Is tycoon Henry Tang secretly a supporter of Hong Kong’s localist/nativist movement? If Beijing agrees to the landlord class’s request to swamp the city with millions of additional shopper-tourists, support for the splittists will surge. It would be a gift to HK Indigenous. Given that he is not enormously good with secrets, it is likely that Henry is as he appears – simply eager to keep his buddies’ rents high.
What is interesting is the Hong Kong government response….
The official expresses a desire to attract more ‘overnight visitors’ and ‘diversified and high value-added tourists’. In other words, not cross-border smugglers and not cheapo rustic hordes who bring their own instant noodles. The spokesman also stresses the need to avoid ‘conflicts due to the local pressures caused by too many tourists’. The wording makes it clear that while the administration doesn’t want to openly reject the idea, it can’t and won’t accept it. Basically, that’s a polite ‘no’.
It is an example of Beijing’s dilemma in micro-managing Hong Kong. Well before the 1997 handover, the Communist Party started to co-opt ‘various sectors’ to form a local support base. The two most prominent of these were the cartel-running property tycoons and the New Territories’ Heung Yee Kuk power-brokers. In exchange for loyalty to Beijing and its appointed local government, these interests essentially enjoyed rent-seeking opportunities and other privileges at the expense of the rest of the economy/population. Over the years, they have acquired a massive sense of entitlement – but the rest of the population has become increasingly resentful, angry and restive. Beijing’s supposed friends are looking more like a liability.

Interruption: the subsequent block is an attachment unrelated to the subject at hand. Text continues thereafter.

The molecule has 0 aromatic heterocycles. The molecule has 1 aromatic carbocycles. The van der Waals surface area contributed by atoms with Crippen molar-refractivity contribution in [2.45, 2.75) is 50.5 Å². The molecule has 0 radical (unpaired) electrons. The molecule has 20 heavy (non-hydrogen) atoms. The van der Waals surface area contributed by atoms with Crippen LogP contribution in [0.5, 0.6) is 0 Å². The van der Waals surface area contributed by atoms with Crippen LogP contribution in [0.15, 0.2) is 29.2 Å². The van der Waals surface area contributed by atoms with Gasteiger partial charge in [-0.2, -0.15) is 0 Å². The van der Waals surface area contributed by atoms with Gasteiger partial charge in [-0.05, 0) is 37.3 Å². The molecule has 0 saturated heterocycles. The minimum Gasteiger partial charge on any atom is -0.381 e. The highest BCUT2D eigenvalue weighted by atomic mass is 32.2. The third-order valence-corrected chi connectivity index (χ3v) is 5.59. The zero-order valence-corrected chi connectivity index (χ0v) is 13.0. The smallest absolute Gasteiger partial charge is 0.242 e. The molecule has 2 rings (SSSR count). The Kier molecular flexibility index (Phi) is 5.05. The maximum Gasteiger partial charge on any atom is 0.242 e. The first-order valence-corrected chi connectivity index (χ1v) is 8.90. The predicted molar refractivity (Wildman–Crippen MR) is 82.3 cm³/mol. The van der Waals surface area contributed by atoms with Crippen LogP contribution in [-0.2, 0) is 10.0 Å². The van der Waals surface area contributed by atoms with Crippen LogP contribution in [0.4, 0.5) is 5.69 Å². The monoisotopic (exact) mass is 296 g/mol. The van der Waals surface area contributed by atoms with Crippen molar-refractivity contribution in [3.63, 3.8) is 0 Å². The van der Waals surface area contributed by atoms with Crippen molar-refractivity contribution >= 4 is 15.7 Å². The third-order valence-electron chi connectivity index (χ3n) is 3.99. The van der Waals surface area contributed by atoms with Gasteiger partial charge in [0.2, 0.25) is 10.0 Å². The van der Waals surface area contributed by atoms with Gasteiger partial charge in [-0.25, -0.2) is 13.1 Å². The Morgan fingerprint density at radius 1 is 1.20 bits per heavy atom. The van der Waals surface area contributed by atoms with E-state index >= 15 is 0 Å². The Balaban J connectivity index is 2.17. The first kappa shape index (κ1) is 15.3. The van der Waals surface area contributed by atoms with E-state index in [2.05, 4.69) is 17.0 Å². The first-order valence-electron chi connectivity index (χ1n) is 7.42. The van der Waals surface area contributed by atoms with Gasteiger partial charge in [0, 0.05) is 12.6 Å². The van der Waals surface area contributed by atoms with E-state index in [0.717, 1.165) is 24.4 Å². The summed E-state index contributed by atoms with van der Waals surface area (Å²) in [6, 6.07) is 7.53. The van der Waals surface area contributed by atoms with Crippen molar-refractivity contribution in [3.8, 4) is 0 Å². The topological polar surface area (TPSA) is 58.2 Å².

With the Legislative Council election coming in September, the Chinese and Hong Kong governments struggle to find a balance. It is already clear that the property tycoons have been losing favour locally and in Beijing. Accustomed to having everything handed to them on a plate, they are not happy with Chief Executive CY Leung’s housing policies. And local officials have – on one or two occasions – shown signs of at least mild skepticism about the Heung Yee Kuk’s ‘traditional rights’ to grab, plunder and despoil the land.
These client groups are getting stroppy. James Tien of the pro-business Liberal Party has long been awkward in an opportunistic way. His team did not seem to do much to help Beijing’s chosen candidate in the recent NT East by-election. Nor apparently did the Heung Yee Kuk, which is threatening to launch its own party.
These grubby and selfish factions need Beijing far more than Beijing needs them. But the Hong Kong government is friendless and besieged, and the Communist Party’s local paranoiacs probably see this in terms of United Front discipline versus hostile Western-backed pro-independence insurgents. China can buy the loyalty of the tycoons and the village henchmen, yet only at the cost of – ultimately – marginalizing and alienating the population and further feeding localist sentiment.
On this occasion, the decision was simple: Henry Tang’s landlord buddies will just have to live without millions of Wuhanese peasants lining up to buy all the tacky shiny baubles on display in their malls. But the dilemma won’t go away. It will probably get more pronounced in Hong Kong, in Taiwan, and everywhere, so long as the Chinese Communist Party fails so hopelessly to figure out how to become lovable.